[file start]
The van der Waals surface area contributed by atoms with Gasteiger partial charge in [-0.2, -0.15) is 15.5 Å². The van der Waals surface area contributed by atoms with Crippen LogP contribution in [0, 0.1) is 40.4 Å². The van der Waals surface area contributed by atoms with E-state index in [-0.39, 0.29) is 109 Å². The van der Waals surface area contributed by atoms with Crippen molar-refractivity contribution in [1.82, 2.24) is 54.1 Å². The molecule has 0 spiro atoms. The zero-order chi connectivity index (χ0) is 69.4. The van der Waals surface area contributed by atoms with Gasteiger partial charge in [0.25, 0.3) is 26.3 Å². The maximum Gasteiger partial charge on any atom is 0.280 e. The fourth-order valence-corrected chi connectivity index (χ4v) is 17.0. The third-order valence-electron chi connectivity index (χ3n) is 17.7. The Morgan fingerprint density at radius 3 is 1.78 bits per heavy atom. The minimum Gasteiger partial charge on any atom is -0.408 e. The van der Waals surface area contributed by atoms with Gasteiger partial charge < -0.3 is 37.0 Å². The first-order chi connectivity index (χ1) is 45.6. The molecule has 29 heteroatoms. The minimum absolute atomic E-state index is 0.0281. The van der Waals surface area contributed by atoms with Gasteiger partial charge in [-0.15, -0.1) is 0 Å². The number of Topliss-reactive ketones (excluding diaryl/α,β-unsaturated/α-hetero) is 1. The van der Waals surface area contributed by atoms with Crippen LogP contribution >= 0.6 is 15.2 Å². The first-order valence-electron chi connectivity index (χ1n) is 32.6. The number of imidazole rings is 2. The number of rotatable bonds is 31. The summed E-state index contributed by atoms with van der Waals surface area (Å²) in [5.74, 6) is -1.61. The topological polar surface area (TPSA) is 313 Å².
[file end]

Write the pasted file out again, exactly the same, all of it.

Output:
The van der Waals surface area contributed by atoms with Gasteiger partial charge in [-0.2, -0.15) is 15.5 Å². The van der Waals surface area contributed by atoms with Crippen LogP contribution in [0, 0.1) is 40.4 Å². The van der Waals surface area contributed by atoms with E-state index in [-0.39, 0.29) is 109 Å². The van der Waals surface area contributed by atoms with Crippen molar-refractivity contribution in [1.82, 2.24) is 54.1 Å². The molecule has 0 spiro atoms. The zero-order chi connectivity index (χ0) is 69.4. The van der Waals surface area contributed by atoms with Gasteiger partial charge in [0.25, 0.3) is 26.3 Å². The maximum Gasteiger partial charge on any atom is 0.280 e. The fourth-order valence-corrected chi connectivity index (χ4v) is 17.0. The third-order valence-electron chi connectivity index (χ3n) is 17.7. The Morgan fingerprint density at radius 3 is 1.78 bits per heavy atom. The minimum Gasteiger partial charge on any atom is -0.408 e. The van der Waals surface area contributed by atoms with Gasteiger partial charge < -0.3 is 37.0 Å². The first-order chi connectivity index (χ1) is 45.6. The molecule has 29 heteroatoms. The minimum absolute atomic E-state index is 0.0281. The van der Waals surface area contributed by atoms with Gasteiger partial charge in [-0.15, -0.1) is 0 Å². The number of Topliss-reactive ketones (excluding diaryl/α,β-unsaturated/α-hetero) is 1. The van der Waals surface area contributed by atoms with Crippen LogP contribution >= 0.6 is 15.2 Å². The first-order valence-electron chi connectivity index (χ1n) is 32.6. The number of imidazole rings is 2. The number of rotatable bonds is 31. The summed E-state index contributed by atoms with van der Waals surface area (Å²) in [5.74, 6) is -1.61. The topological polar surface area (TPSA) is 313 Å².